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The world offers itself to your imagination ~ Mary Oliver

“You do not have to be good. You do not have to walk on your knees for a hundred miles through the desert, repenting. You only have to let the soft animal of your body love what it loves. Tell me a…

Source: The world offers itself to your imagination ~ Mary Oliver

Mary Oliver is one of my many favorite poets. The poem Wild Geese, which is the poem these lines are from, comes from Poetry Showcase.

In the poem, Mary Oliver reminds us that we are part of a larger family and are being called home. When we are mindful, we can hear who and what calls us and we can imagine what that means to each of us. Even in the busyness of our living, there is something calling us to awaken and listen more closely.

 

 

Logos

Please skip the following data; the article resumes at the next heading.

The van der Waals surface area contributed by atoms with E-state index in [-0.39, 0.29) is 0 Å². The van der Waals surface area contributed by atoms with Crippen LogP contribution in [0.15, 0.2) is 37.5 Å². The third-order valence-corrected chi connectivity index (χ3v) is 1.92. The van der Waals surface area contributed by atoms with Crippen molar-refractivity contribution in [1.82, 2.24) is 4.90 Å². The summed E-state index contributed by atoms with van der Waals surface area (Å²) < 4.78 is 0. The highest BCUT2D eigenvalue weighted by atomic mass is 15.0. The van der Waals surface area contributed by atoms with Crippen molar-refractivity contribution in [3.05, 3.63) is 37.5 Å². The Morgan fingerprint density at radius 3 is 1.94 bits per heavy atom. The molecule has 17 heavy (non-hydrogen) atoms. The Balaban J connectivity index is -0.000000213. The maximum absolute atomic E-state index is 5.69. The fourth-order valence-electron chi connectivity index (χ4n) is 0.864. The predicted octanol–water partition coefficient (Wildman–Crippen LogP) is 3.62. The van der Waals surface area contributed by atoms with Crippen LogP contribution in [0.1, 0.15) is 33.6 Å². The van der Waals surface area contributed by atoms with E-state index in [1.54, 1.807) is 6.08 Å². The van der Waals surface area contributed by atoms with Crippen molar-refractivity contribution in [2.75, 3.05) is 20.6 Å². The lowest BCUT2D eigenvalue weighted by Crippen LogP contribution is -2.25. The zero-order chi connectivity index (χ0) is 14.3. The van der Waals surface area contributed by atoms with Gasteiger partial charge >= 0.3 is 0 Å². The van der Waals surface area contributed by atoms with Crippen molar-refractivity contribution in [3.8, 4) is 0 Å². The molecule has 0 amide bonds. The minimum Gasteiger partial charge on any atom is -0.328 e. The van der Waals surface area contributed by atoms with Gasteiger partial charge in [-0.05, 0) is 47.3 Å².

Mary Oliver is a poet I turn to when I am searching. Since the American election I have searched and am trying to make meaning of the outcomes. I am not American so it is easy to think my vote and voice do not matter, but they do.

I have never voted for a conservative politician or message, but I am as conservative as I am a progressive, perhaps more so. John Dewey wrote we create sects around progressivism and conservativism as if they are cleaved off from each other.

The essential element is to preserve/converse what we value and what gives us life , discarding what is harmful to people and the world. Hans-Georg Gadamer suggested more tradition remains than is replaced and much it is taken-for-granted.

What is often taken-for-granted helps us navigate our personal worlds in the form of “legitimate prejudices.” When we encounter some one and some things that are different, Gadamer argued it opens us up to dialogue and eloquent questions that have no fixed answers.